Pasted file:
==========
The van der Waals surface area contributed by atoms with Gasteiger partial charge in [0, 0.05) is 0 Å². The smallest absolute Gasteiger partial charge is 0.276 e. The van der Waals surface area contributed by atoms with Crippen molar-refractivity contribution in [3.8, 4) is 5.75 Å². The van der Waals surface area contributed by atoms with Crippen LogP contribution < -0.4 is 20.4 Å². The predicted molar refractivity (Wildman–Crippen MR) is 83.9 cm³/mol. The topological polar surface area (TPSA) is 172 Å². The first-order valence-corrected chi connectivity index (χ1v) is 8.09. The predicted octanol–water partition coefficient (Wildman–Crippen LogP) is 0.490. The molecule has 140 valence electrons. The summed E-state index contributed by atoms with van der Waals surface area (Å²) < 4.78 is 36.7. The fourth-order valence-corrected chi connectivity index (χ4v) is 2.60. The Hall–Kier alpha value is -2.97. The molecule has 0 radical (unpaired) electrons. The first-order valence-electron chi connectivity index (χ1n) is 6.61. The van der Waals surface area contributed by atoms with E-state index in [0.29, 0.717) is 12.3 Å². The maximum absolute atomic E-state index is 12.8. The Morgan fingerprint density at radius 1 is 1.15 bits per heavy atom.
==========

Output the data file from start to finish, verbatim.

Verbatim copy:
The van der Waals surface area contributed by atoms with Gasteiger partial charge in [0, 0.05) is 0 Å². The smallest absolute Gasteiger partial charge is 0.276 e. The van der Waals surface area contributed by atoms with Crippen molar-refractivity contribution in [3.8, 4) is 5.75 Å². The van der Waals surface area contributed by atoms with Crippen LogP contribution < -0.4 is 20.4 Å². The predicted molar refractivity (Wildman–Crippen MR) is 83.9 cm³/mol. The topological polar surface area (TPSA) is 172 Å². The first-order valence-corrected chi connectivity index (χ1v) is 8.09. The predicted octanol–water partition coefficient (Wildman–Crippen LogP) is 0.490. The molecule has 140 valence electrons. The summed E-state index contributed by atoms with van der Waals surface area (Å²) < 4.78 is 36.7. The fourth-order valence-corrected chi connectivity index (χ4v) is 2.60. The Hall–Kier alpha value is -2.97. The molecule has 0 radical (unpaired) electrons. The first-order valence-electron chi connectivity index (χ1n) is 6.61. The van der Waals surface area contributed by atoms with E-state index in [0.29, 0.717) is 12.3 Å². The maximum absolute atomic E-state index is 12.8. The Morgan fingerprint density at radius 1 is 1.15 bits per heavy atom.